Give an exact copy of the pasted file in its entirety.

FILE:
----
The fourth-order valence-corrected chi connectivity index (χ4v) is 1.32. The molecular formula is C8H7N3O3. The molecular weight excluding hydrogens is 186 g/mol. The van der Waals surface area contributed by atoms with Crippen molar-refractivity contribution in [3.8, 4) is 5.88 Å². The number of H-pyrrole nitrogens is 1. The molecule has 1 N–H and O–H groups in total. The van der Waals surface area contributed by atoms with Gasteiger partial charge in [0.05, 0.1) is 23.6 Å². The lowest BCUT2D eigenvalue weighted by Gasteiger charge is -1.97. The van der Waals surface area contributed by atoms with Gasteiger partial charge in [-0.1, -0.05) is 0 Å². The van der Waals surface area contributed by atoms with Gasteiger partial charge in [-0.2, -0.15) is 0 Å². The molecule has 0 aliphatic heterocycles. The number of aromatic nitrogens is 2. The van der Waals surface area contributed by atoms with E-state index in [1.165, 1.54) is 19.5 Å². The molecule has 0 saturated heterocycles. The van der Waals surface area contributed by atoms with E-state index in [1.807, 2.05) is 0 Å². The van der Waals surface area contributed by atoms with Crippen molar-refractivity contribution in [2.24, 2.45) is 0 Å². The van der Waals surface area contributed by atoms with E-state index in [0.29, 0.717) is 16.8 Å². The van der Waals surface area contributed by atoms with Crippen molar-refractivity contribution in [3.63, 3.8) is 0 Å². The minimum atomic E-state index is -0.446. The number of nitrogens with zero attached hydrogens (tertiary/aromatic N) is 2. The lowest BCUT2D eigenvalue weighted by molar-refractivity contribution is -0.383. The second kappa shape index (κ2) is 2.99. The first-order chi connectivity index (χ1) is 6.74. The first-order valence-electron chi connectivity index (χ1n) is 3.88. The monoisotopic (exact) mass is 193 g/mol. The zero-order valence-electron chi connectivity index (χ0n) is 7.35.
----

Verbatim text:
The fourth-order valence-corrected chi connectivity index (χ4v) is 1.32. The molecular formula is C8H7N3O3. The molecular weight excluding hydrogens is 186 g/mol. The van der Waals surface area contributed by atoms with Crippen molar-refractivity contribution in [3.8, 4) is 5.88 Å². The number of H-pyrrole nitrogens is 1. The molecule has 1 N–H and O–H groups in total. The van der Waals surface area contributed by atoms with Gasteiger partial charge in [0.05, 0.1) is 23.6 Å². The lowest BCUT2D eigenvalue weighted by Gasteiger charge is -1.97. The van der Waals surface area contributed by atoms with Gasteiger partial charge in [-0.1, -0.05) is 0 Å². The van der Waals surface area contributed by atoms with Gasteiger partial charge in [-0.2, -0.15) is 0 Å². The molecule has 0 aliphatic heterocycles. The number of aromatic nitrogens is 2. The van der Waals surface area contributed by atoms with E-state index in [1.165, 1.54) is 19.5 Å². The molecule has 0 saturated heterocycles. The van der Waals surface area contributed by atoms with E-state index in [1.807, 2.05) is 0 Å². The van der Waals surface area contributed by atoms with Crippen molar-refractivity contribution in [2.24, 2.45) is 0 Å². The van der Waals surface area contributed by atoms with E-state index in [0.29, 0.717) is 16.8 Å². The van der Waals surface area contributed by atoms with Crippen molar-refractivity contribution in [3.63, 3.8) is 0 Å². The minimum atomic E-state index is -0.446. The number of nitrogens with zero attached hydrogens (tertiary/aromatic N) is 2. The lowest BCUT2D eigenvalue weighted by molar-refractivity contribution is -0.383. The second kappa shape index (κ2) is 2.99. The first-order chi connectivity index (χ1) is 6.74. The first-order valence-electron chi connectivity index (χ1n) is 3.88. The monoisotopic (exact) mass is 193 g/mol. The zero-order valence-electron chi connectivity index (χ0n) is 7.35.